Thursday, April 8, 2021

The Ongoing Crackdown on Yi Guan Dao

Members of a Yi Guan Dao organization offer incense in an apartment believed to be in mainland China at an unknown date. Image credit: Jin De Fo Tang’s Facebook account

Yi Guan Dao (YGD) has not been rendered extinct in mainland China, despite a lack of recent reporting which has led some experts to express doubt on the sect’s persecution or even existence in the mainland (read “The Resurgence of Yi Guan Dao” for a detailed analysis). Combining elements of Daoism, Buddhism, and folklore, YGD has been banned for over seven decades. During the early years of repression beginning in 1950, scores of YGD members were tortured, imprisoned, and executed.

Dui Hua recently uncovered three court judgments online that corroborate its observation that YGD practitioners continue to be at risk of imprisonment. The sect continues to gain traction among the middle-aged rural population in Shantou, Guangdong, where prosecutors accuse YGD of conducting “reactionary” activities.

YGD's beliefs, with elements of feudalism, include apocalyptic teachings and salvationist doctrines that say that only converts will go to heaven. China’s pre-1997 Criminal Law classified YGD as a “reactionary secret society” or fandong huidaomen (反动会道门). The term is considered pejorative, denoting people or ideas that embrace views considered to be superstitious and outdated. However, the term has largely fallen into disuse after the amended Criminal Law, issued in 1997, removed “reactionary secret society” and replaced it with “organizing or using a cult to undermine implementation of the law (Article 300).”

Chenghai District

On May 30, 2018, the government of Chenghai District in Shantou, Guangdong, issued a public notice concerning the ban on YGD activities. Labelling it a “superstitious secret society,” the ban states that YGD carries out “infiltration and sabotage” in the name of “prostrating to Buddha” and “doing good deeds” when in fact they are “seriously and adversely affecting the socialist construction of spiritual civilization…and normal life of the people.”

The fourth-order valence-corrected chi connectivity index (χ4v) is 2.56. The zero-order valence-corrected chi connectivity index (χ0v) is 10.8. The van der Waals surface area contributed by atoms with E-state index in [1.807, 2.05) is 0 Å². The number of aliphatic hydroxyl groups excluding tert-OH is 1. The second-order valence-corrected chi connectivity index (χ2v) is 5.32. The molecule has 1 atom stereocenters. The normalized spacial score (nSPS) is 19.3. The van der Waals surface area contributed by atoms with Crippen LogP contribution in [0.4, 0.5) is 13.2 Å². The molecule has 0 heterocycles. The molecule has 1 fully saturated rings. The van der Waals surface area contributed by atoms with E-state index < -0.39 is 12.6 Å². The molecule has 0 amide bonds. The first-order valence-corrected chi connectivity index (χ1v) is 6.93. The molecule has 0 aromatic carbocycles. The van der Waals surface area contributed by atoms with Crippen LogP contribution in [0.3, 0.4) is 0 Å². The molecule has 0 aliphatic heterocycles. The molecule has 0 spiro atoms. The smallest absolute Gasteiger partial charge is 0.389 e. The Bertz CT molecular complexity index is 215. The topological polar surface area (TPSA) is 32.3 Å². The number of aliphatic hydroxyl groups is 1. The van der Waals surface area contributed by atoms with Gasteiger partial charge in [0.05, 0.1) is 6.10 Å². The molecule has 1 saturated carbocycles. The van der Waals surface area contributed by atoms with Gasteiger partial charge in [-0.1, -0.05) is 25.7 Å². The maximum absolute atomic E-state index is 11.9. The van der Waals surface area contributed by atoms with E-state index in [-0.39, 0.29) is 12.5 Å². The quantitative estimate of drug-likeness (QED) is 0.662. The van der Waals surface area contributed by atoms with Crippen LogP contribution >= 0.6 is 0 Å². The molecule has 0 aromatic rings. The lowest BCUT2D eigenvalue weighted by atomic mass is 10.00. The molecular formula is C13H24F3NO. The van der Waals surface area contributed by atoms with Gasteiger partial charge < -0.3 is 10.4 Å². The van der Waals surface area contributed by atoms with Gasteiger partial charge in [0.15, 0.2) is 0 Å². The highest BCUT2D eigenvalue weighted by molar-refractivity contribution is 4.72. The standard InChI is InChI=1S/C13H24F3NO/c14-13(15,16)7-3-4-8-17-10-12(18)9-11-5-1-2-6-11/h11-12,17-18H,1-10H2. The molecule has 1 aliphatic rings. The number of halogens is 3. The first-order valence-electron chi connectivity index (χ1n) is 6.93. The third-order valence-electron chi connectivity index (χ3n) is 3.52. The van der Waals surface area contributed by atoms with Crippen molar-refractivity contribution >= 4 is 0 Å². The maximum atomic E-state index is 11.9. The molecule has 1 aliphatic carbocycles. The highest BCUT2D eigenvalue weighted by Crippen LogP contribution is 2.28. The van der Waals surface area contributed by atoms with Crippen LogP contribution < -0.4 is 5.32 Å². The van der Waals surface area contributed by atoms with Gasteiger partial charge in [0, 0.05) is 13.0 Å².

Seven months after the ban was made public, a group of seven YGD leaders in Chenghai District were given prison sentences of eight to 18 months for “organizing or using a cult to undermine implementation of the law” on December 20, 2018.

Table 1: 7 YGD leaders sentenced on December 20, 2018

Source: Chenghai District People's Court

Du Liqun (杜丽群), considered the principal offender in the case, had been secretly proselytizing across several villages in the district since learning the faith from two YGD masters from Taiwan in 1995. She founded several temples and provided worshippers with access to YGD books, videotapes, and CDs. Worship was held on every first and 15th day of the lunar calendar, coinciding with the lectures on YGD teachings. Worshippers learned about YGD standards of decency and morality in the lectures, but prosecutors alleged that the teachings “wantonly spread reactionary thought” and “fetter the freedom of thinking.”

The judgment cited a witness as saying that there were four to five hundred worshippers at one of the temples on one occasion. Most members joined YGD to pray for family safety. While some were drawn by YGD’s promotion of traditional Chinese values such as filial piety, they also believed that YGD represented good deeds and could bring good karma. Among the new converts were an unspecified number of minors. Du and other leaders were also accused of soliciting donations and membership fees from worshippers. 

The court found that the seven YGD leaders had inflicted great social harm for influencing a large number of members. However, the circumstances of the case were mitigated by their willingness to confess and recant their beliefs. All defendants in this case have completed their prison sentences at the time of writing.

Shantou Chaoyang District